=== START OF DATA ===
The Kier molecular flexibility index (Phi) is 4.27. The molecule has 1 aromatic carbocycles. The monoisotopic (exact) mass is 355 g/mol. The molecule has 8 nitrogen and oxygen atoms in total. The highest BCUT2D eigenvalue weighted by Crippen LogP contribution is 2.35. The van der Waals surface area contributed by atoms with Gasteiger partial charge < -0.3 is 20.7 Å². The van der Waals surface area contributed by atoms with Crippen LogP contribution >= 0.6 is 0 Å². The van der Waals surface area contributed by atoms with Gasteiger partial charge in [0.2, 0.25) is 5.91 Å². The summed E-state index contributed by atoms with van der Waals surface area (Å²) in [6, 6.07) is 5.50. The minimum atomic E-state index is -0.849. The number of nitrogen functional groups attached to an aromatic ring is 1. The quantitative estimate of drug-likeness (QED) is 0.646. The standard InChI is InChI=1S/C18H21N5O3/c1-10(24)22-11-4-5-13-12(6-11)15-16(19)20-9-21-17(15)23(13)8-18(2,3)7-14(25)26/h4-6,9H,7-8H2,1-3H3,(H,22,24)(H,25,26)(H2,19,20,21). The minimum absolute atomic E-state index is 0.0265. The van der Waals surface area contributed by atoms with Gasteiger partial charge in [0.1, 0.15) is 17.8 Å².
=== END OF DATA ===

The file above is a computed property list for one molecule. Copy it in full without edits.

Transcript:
The Kier molecular flexibility index (Phi) is 4.27. The molecule has 1 aromatic carbocycles. The monoisotopic (exact) mass is 355 g/mol. The molecule has 8 nitrogen and oxygen atoms in total. The highest BCUT2D eigenvalue weighted by Crippen LogP contribution is 2.35. The van der Waals surface area contributed by atoms with Gasteiger partial charge < -0.3 is 20.7 Å². The van der Waals surface area contributed by atoms with Crippen LogP contribution >= 0.6 is 0 Å². The van der Waals surface area contributed by atoms with Gasteiger partial charge in [0.2, 0.25) is 5.91 Å². The summed E-state index contributed by atoms with van der Waals surface area (Å²) in [6, 6.07) is 5.50. The minimum atomic E-state index is -0.849. The number of nitrogen functional groups attached to an aromatic ring is 1. The quantitative estimate of drug-likeness (QED) is 0.646. The standard InChI is InChI=1S/C18H21N5O3/c1-10(24)22-11-4-5-13-12(6-11)15-16(19)20-9-21-17(15)23(13)8-18(2,3)7-14(25)26/h4-6,9H,7-8H2,1-3H3,(H,22,24)(H,25,26)(H2,19,20,21). The minimum absolute atomic E-state index is 0.0265. The van der Waals surface area contributed by atoms with Gasteiger partial charge in [0.1, 0.15) is 17.8 Å².